I could probably write paragraph after paragraph about how awful this flick is, but since “It’s Shit” would suffice, and because I don’t feel like having to write any more than is necessary about this garbage, I’ll keep this short and sweet. Seriously, the hour and forty five minute run time made me want to crawl into a deep dark hole, if just to escape the mind numbing stupidity of Zombie Croc, so I want to think about it as little as possible. The actors are the absolute worst I’ve seen outside of a school play tryout in ages, and they pretty much ruined any chance of enjoyment right from the beginning. It’s not all their fault though, at least I don’t think it’s all their fault because I don’t think any of them were actors. Understand, that’s entirely my opinion and based on nothing more than the fact that they were all too terrible to be people that wanted to act, more like friends of the director who agreed to lend a hand or possibly even just a group of patrons of the town bar who thought it’d be cool to be in a movie. Not that even good actors would have been able to save this disaster from the trash heap, not with lines like “It’s about what I heard, with my ears,” and “Yeah, I’ve had a few, who hasn’t.”   I understand they were going for hilariously bad dialogue, the problem is that it’s not hilariously bad, it’s just bad. If they had all just stopped talking, the movie might have been a tad more enjoyable, though not at all any more entertaining thanks to the slow, boring pace in which this thing plods along. It was so bad that I couldn’t tell if they were coming up with things as they filmed, or if anyone had the slightest clue where this movie was supposed to go. There are long stretches where nothing happens, and even when the action starts, it’s such a confusing mess that it’s difficult to tell what you’re watching. The shoddy camera work doesn’t help matters much either.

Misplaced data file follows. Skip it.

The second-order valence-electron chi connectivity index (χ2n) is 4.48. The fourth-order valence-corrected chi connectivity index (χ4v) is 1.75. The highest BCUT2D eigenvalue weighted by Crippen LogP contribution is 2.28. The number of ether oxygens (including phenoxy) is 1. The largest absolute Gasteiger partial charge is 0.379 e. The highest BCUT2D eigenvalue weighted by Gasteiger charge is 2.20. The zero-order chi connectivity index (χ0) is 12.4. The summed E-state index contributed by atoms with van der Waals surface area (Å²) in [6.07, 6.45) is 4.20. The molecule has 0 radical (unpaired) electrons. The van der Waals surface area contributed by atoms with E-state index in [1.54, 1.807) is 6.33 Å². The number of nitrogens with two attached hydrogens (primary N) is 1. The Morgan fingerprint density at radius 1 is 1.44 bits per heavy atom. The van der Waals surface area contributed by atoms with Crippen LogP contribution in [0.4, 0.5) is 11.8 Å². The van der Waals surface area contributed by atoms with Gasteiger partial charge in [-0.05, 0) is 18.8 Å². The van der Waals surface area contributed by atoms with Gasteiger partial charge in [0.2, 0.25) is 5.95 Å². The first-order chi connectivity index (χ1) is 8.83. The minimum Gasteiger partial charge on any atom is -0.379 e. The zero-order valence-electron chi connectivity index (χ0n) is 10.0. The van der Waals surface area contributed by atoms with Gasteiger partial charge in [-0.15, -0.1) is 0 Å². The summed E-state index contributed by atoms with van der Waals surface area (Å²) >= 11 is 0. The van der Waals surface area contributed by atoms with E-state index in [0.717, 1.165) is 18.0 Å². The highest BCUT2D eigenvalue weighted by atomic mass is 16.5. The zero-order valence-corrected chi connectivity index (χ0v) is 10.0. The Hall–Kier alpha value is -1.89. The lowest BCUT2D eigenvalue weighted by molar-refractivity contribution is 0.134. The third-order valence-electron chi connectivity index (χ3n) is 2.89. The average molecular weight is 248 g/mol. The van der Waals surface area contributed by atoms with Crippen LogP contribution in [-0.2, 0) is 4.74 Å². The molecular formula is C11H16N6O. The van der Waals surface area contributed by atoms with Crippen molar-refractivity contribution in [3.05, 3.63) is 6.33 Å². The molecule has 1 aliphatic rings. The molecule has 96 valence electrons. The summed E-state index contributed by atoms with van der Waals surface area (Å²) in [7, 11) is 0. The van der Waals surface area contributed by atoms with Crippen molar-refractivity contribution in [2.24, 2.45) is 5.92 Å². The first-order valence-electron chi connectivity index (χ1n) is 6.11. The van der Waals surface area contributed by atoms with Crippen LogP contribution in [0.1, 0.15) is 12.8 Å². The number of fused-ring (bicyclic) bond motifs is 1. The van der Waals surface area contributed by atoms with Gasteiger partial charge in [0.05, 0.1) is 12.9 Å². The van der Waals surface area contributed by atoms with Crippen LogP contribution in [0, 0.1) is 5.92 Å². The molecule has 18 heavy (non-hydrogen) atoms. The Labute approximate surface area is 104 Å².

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{I only wish I’d have had more than a few before starting this thing}